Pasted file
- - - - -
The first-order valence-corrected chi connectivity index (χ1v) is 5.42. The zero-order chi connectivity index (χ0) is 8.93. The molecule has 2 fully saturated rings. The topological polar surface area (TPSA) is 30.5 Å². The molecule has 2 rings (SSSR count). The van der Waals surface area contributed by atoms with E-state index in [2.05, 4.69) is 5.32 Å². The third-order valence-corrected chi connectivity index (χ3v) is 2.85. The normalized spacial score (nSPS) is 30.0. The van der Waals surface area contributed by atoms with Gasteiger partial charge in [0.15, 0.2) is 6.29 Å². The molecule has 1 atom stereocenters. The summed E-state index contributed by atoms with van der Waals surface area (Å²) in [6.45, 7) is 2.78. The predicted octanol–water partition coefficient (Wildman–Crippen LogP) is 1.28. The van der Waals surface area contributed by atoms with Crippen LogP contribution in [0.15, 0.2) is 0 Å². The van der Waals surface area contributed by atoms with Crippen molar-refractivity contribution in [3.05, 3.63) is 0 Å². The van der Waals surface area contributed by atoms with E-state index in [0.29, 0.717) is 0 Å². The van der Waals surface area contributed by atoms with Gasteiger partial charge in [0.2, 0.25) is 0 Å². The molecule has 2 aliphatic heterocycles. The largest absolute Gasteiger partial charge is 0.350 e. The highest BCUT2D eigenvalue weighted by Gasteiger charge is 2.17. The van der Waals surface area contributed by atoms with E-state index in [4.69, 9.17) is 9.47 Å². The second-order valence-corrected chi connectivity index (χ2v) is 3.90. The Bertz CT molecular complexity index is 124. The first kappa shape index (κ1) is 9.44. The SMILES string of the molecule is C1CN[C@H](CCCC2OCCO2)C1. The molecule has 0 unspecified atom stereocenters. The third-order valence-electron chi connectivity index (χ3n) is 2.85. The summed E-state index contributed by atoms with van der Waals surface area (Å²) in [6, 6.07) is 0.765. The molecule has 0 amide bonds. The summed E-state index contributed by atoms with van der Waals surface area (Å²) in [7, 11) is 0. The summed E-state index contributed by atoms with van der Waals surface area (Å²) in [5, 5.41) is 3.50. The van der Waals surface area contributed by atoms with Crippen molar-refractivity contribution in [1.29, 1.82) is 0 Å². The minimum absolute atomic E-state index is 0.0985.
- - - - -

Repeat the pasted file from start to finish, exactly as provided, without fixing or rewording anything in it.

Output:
The first-order valence-corrected chi connectivity index (χ1v) is 5.42. The zero-order chi connectivity index (χ0) is 8.93. The molecule has 2 fully saturated rings. The topological polar surface area (TPSA) is 30.5 Å². The molecule has 2 rings (SSSR count). The van der Waals surface area contributed by atoms with E-state index in [2.05, 4.69) is 5.32 Å². The third-order valence-corrected chi connectivity index (χ3v) is 2.85. The normalized spacial score (nSPS) is 30.0. The van der Waals surface area contributed by atoms with Gasteiger partial charge in [0.15, 0.2) is 6.29 Å². The molecule has 1 atom stereocenters. The summed E-state index contributed by atoms with van der Waals surface area (Å²) in [6.45, 7) is 2.78. The predicted octanol–water partition coefficient (Wildman–Crippen LogP) is 1.28. The van der Waals surface area contributed by atoms with Crippen LogP contribution in [0.15, 0.2) is 0 Å². The van der Waals surface area contributed by atoms with Crippen molar-refractivity contribution in [3.05, 3.63) is 0 Å². The van der Waals surface area contributed by atoms with E-state index in [0.29, 0.717) is 0 Å². The van der Waals surface area contributed by atoms with Gasteiger partial charge in [0.2, 0.25) is 0 Å². The molecule has 2 aliphatic heterocycles. The largest absolute Gasteiger partial charge is 0.350 e. The highest BCUT2D eigenvalue weighted by Gasteiger charge is 2.17. The van der Waals surface area contributed by atoms with E-state index in [4.69, 9.17) is 9.47 Å². The second-order valence-corrected chi connectivity index (χ2v) is 3.90. The Bertz CT molecular complexity index is 124. The first kappa shape index (κ1) is 9.44. The SMILES string of the molecule is C1CN[C@H](CCCC2OCCO2)C1. The molecule has 0 unspecified atom stereocenters. The third-order valence-electron chi connectivity index (χ3n) is 2.85. The summed E-state index contributed by atoms with van der Waals surface area (Å²) in [6, 6.07) is 0.765. The molecule has 0 amide bonds. The summed E-state index contributed by atoms with van der Waals surface area (Å²) in [7, 11) is 0. The summed E-state index contributed by atoms with van der Waals surface area (Å²) in [5, 5.41) is 3.50. The van der Waals surface area contributed by atoms with Crippen molar-refractivity contribution in [1.29, 1.82) is 0 Å². The minimum absolute atomic E-state index is 0.0985.